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  3. Baby health care
  4. Baby cold
  5. Seeking medical help for babies
Seeking medical help for babies

When to Call a Doctor

Babies can’t tell you when they aren’t well – and that’s what can be worrying.

It’s up to you to decide whether your baby is feeling poorly, and how seriously to take it. Sometimes, you will worry when there’s not much to worry about, but that’s part of being a parent! You will find you become more confident as your baby gets older. Toddlers can at least tell you or show you where it hurts.

Most babies and young children will have occasional difficult days, when they cry or moan, and seem restless and unsettled. Actually, the fact your child is crying is reassuring in a way – children who are very ill are sleepy and floppy. Severe, life-threatening illness is very rare in babies and young children.

See your doctor (or speak on the phone) if your child:

  • Is floppy or listless, or sleeps for a very long time
  • Has continuous vomiting which lasts more than an hour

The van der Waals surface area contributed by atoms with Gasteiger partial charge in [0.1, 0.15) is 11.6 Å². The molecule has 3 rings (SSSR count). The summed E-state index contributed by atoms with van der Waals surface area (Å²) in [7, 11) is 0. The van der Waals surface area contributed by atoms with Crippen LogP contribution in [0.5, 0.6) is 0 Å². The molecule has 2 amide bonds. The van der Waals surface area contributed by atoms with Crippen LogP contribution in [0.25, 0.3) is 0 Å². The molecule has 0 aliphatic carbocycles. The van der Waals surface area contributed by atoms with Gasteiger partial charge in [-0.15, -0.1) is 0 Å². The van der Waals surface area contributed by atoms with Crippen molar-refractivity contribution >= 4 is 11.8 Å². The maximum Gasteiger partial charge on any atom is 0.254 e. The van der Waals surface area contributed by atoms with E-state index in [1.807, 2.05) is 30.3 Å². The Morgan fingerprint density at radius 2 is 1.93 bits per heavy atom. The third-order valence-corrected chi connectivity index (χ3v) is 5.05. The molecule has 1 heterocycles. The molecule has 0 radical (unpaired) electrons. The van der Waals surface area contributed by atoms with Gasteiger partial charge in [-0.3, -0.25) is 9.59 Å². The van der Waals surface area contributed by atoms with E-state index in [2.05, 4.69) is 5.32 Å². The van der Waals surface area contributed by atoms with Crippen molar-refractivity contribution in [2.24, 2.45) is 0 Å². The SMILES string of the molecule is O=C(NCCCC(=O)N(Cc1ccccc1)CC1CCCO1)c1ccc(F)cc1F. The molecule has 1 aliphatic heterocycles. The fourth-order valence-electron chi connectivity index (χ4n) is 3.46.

• Has diarrhoea, which doesn’t clear up in 24 hours
  • Has a rash, which you can’t explain
  • Has dry nappies
  • Passes stools which are an unusual colour or texture for him (green stools from time to time don’t mean anything, and some baby formulas actually produce greenish stools)
  • Seems feverish and uncomfortably hot
  • Has unexplained bruising or bleeding from the ears, mouth, nose, anus or in the stools or the urine

Seek medical help straight away if your child:

  • Has a convulsion – this doesn’t just mean jerky movements; look for rolling eyes and no response when you talk to him or look at him
  • Finds it hard to breathe
  • Becomes unconscious
  • Shows blue round or on the lips or the face
  • Has symptoms of suspected meningitis
  • Passes blood or redcurrant jelly-like stools
  • Seems in obvious pain

For more information see Baby cold or Baby care